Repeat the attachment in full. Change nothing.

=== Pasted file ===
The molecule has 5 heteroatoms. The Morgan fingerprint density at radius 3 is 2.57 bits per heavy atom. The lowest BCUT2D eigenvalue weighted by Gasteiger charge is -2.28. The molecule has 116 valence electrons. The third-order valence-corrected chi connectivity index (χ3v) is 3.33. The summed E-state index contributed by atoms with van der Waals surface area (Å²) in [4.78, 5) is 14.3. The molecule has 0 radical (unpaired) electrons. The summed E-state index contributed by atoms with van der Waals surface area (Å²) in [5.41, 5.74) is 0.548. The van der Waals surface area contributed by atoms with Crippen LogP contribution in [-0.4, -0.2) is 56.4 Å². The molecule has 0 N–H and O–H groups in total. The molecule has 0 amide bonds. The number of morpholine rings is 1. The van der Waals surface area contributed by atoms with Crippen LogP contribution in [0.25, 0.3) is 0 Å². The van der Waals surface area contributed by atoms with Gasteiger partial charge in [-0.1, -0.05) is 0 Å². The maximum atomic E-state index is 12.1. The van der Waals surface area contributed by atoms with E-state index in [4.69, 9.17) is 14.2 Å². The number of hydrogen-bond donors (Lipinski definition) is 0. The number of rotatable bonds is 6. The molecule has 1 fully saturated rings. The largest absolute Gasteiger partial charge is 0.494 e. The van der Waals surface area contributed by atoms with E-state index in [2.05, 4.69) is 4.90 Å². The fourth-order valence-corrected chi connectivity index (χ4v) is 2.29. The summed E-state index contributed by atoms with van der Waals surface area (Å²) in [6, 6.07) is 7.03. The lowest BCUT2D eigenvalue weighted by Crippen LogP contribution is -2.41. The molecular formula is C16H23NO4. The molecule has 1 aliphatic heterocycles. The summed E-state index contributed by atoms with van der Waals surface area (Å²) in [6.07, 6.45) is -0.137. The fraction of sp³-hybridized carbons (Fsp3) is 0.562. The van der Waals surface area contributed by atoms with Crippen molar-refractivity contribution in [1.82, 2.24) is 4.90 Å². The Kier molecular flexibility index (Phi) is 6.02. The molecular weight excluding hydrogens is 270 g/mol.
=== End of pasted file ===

The molecule has 5 heteroatoms. The Morgan fingerprint density at radius 3 is 2.57 bits per heavy atom. The lowest BCUT2D eigenvalue weighted by Gasteiger charge is -2.28. The molecule has 116 valence electrons. The third-order valence-corrected chi connectivity index (χ3v) is 3.33. The summed E-state index contributed by atoms with van der Waals surface area (Å²) in [4.78, 5) is 14.3. The molecule has 0 radical (unpaired) electrons. The summed E-state index contributed by atoms with van der Waals surface area (Å²) in [5.41, 5.74) is 0.548. The van der Waals surface area contributed by atoms with Crippen LogP contribution in [-0.4, -0.2) is 56.4 Å². The molecule has 0 N–H and O–H groups in total. The molecule has 0 amide bonds. The number of morpholine rings is 1. The van der Waals surface area contributed by atoms with Crippen LogP contribution in [0.25, 0.3) is 0 Å². The van der Waals surface area contributed by atoms with Gasteiger partial charge in [-0.1, -0.05) is 0 Å². The maximum atomic E-state index is 12.1. The van der Waals surface area contributed by atoms with E-state index in [4.69, 9.17) is 14.2 Å². The number of hydrogen-bond donors (Lipinski definition) is 0. The number of rotatable bonds is 6. The molecule has 1 fully saturated rings. The largest absolute Gasteiger partial charge is 0.494 e. The van der Waals surface area contributed by atoms with E-state index in [2.05, 4.69) is 4.90 Å². The fourth-order valence-corrected chi connectivity index (χ4v) is 2.29. The summed E-state index contributed by atoms with van der Waals surface area (Å²) in [6, 6.07) is 7.03. The lowest BCUT2D eigenvalue weighted by Crippen LogP contribution is -2.41. The molecular formula is C16H23NO4. The molecule has 1 aliphatic heterocycles. The summed E-state index contributed by atoms with van der Waals surface area (Å²) in [6.07, 6.45) is -0.137. The fraction of sp³-hybridized carbons (Fsp3) is 0.562. The van der Waals surface area contributed by atoms with Crippen molar-refractivity contribution in [1.82, 2.24) is 4.90 Å². The Kier molecular flexibility index (Phi) is 6.02. The molecular weight excluding hydrogens is 270 g/mol.